Greening higher education: Making good on a vision for the future

Published on: 
6 Jun 2016
Jaime Van Mourik

Last October, USGBC stood alongside our counterparts from the Association for the Advancement of Sustainability in Higher Education (AASHE), the National Wildlife Federation (NWF) and Second Nature to pledge our collective commitment to the vision that by 2025, 20 million graduates across all majors will be global sustainability citizens, learning about relationships between natural, physical, economic, social and cultural systems; understanding how their personal and professional choices impact these systems; and having the agency to create solutions that allow people and the environment to thrive. 

That was the easy part. As we start the challenging but necessary work towards a sustainable future for higher education, we will continue to use this blog series to update our community with news, announcements and reports on our progress towards this vision. 

In April, the four organizations came together for a very productive retreat. The most important outcome of this working session was a consensus on the working definition and criteria for a global sustainability citizen: individuals who have the knowledge, skills and attitudes to solve real-world challenges in ways that foster social equity, economic justice and ecological integrity on local, regional and global scales.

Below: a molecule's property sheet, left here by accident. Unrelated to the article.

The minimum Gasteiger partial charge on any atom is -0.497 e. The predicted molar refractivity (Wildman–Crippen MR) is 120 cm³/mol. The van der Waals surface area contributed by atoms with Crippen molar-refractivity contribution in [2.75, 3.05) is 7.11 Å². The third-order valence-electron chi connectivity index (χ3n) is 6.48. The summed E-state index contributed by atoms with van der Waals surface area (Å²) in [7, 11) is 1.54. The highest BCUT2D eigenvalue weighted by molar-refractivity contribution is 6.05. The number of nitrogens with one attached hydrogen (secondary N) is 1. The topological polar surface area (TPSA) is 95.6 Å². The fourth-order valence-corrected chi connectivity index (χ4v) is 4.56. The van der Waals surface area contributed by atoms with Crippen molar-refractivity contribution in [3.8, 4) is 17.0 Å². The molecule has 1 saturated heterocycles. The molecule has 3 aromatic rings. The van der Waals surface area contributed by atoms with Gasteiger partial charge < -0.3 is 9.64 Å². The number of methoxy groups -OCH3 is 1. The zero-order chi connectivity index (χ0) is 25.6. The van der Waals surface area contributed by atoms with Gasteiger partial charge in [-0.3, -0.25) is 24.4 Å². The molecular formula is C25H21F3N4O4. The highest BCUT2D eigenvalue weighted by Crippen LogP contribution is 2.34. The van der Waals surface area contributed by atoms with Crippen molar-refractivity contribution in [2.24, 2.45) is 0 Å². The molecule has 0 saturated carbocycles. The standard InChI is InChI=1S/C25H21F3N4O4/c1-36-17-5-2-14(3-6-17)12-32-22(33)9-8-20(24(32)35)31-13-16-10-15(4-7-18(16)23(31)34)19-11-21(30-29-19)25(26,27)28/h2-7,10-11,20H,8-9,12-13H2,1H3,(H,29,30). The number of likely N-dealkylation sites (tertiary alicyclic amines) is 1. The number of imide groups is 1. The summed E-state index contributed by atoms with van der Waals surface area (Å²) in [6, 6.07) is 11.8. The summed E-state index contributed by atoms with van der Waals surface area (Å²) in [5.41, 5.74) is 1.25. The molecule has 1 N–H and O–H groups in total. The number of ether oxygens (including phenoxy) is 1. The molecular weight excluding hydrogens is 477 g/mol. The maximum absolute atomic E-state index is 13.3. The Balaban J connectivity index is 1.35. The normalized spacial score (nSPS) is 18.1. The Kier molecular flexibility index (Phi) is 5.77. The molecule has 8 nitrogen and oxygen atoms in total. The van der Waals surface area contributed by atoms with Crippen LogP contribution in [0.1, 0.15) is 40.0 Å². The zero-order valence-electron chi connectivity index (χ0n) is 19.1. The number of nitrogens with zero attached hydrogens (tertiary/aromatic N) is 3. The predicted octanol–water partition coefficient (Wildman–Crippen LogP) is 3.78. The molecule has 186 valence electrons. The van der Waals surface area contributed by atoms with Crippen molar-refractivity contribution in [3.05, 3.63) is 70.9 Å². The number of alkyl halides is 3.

The far-reaching, positive implications of campus-community projects and career development that focus on conserving resources, restoring and protecting biodiversity and shifting to clean energy cannot be overstated.  

“Around the world, colleges and universities will play key roles in the shift to pollution-free communities in which ecosystems, including wildlife populations, are returned to a healthy balance and all people benefit," said Julian Keniry, senior director for campus and community leadership at NWF. “A goal of 20 million global sustainability citizens in the U.S. is a gesture of friendship to all people, and all wildlife, across the U.S. and [the] world.” 

Why does having a common definition matter? 

“We recognize that language plays a central role in motivating and accelerating a movement,” said Rachel Gutter, director of the Center for Green Schools at USGBC. 

"Definitions are often the hardest thing to agree on. The fact that we built this collaboratively is a testament to our commitment to each other and the bigger vision,” added Tim Carter, president of Second Nature. "In a similar vein, we are now primed to take the important next steps of building out the tracking systems and implementation frameworks for the months ahead." 

"I'm encouraged by the discussions our organizations are having and the collaborative spirit we're using to advance sustainability in higher education," said Meghan Fay Zahniser, executive director for AASHE. 

The next step is determining how we will track the number of students who meet this definition. And we can’t do this alone. We want to hear from you. Is there a different definition you are using at your institution? Do you have suggested tools for tracking this vision that will integrate into the current reporting requirements for campuses? Let us know in the comments below. 

Read more in the Greening Higher Education series: